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    Not to be confused with the Holocaust. Nazi.gif Fascism-icon.png Poland-icon.png Germany-icon.png Ukrainian SSR-icon.png Poland-icon.png LGBT-icon.png Gypsy-icon.png

    Holodomor also known as the Terror-Famine and sometimes referred to as the Great Famine, was a famine in Ukrainian SSR-icon.png Soviet Ukraine and in Kazakh ASSR-icon.png Kazakh ASSRbrick, from 1932 to 1933 that killed 2.4 to 12 million people, notably Ukranians. Kazakhs were also affected by the man-made famine.

    History[edit | edit source]

    The word Holodomor (Ukrainian: Голодомо́р, romanized: Holodomór) derived from морити голодом, moryty holodom, 'to kill by starvation'. It emphasises the intentional aspects such as rejection of outside aid, confiscation of all household foodstuffs and restriction of population movement. As part of the wider Soviet famine of 1932–33 which affected the major grain-producing areas of the country, millions of inhabitants of Ukraine, the majority of whom were ethnic Ukrainians, died of starvation in a peacetime catastrophe unprecedented in the history of Ukraine. Since 2006, the Holodomor has been recognized by Ukraine and 17 other countries as a genocide of the Ukrainian people carried out by the Soviet government.

    Early estimates of the death toll by scholars and Government officials varied greatly. According to higher estimates, up to 12 million ethnic Ukrainians were said to have perished as a result of the famine. A United Nations joint statement signed by 25 countries in 2003 declared that 7–10 million have been perished. Research has since narrowed the estimates to between 3.3 and 7.5 million. According to the findings of the Court of Appeal of Kyiv in 2010, the demographic losses due to the famine amounted to 10 million, with 3.9 million direct famine deaths, and a further 6.1 million birth deficits.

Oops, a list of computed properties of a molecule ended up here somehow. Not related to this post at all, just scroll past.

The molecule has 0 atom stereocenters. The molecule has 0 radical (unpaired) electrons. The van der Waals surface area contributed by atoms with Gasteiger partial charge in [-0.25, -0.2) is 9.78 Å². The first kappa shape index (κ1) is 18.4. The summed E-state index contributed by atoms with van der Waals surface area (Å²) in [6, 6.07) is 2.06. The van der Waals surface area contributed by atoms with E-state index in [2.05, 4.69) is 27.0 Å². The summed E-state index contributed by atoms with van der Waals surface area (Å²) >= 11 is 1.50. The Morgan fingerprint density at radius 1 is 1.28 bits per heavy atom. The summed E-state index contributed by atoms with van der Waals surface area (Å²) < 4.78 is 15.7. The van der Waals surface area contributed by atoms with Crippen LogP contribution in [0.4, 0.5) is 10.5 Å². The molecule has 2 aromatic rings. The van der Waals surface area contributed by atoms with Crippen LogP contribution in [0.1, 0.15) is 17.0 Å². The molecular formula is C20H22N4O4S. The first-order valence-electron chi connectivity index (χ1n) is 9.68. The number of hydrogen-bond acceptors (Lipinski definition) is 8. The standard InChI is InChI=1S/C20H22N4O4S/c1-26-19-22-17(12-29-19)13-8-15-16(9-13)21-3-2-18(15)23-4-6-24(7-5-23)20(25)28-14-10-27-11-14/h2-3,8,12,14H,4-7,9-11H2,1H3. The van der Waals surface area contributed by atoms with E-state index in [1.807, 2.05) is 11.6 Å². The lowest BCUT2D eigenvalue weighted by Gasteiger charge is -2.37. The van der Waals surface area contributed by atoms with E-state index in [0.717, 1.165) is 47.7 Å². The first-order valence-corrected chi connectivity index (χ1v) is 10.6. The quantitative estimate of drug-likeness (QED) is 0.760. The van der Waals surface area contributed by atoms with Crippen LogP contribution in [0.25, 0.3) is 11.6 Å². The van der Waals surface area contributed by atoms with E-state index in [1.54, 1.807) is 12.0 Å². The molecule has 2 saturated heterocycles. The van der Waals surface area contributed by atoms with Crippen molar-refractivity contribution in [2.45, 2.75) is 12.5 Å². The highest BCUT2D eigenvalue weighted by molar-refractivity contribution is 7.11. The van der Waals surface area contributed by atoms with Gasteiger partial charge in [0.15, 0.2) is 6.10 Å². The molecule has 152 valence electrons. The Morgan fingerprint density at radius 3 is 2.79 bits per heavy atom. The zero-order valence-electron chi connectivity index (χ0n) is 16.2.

Whether the Holodomor was genocide is still the subject of academic debate, as are the causes of the famine and intentionality of the deaths. Some scholars believe that the famine was planned by Joseph Stalin to eliminate a Ukrainian independence movement.

    Russia-icon.png Russia and other modern Soviet-icon.png far-left movements deny it, claiming it as "overexaggerated" and even "Nazi propaganda".

    Recognition[edit | edit source]

    Countryballs that recognize Holodomor as genocide[edit | edit source]

    Countryballs that recognize Holodomor as an act of terror[edit | edit source]

    Countryballs that deny the genocide[edit | edit source]

    Gallery[edit | edit source]

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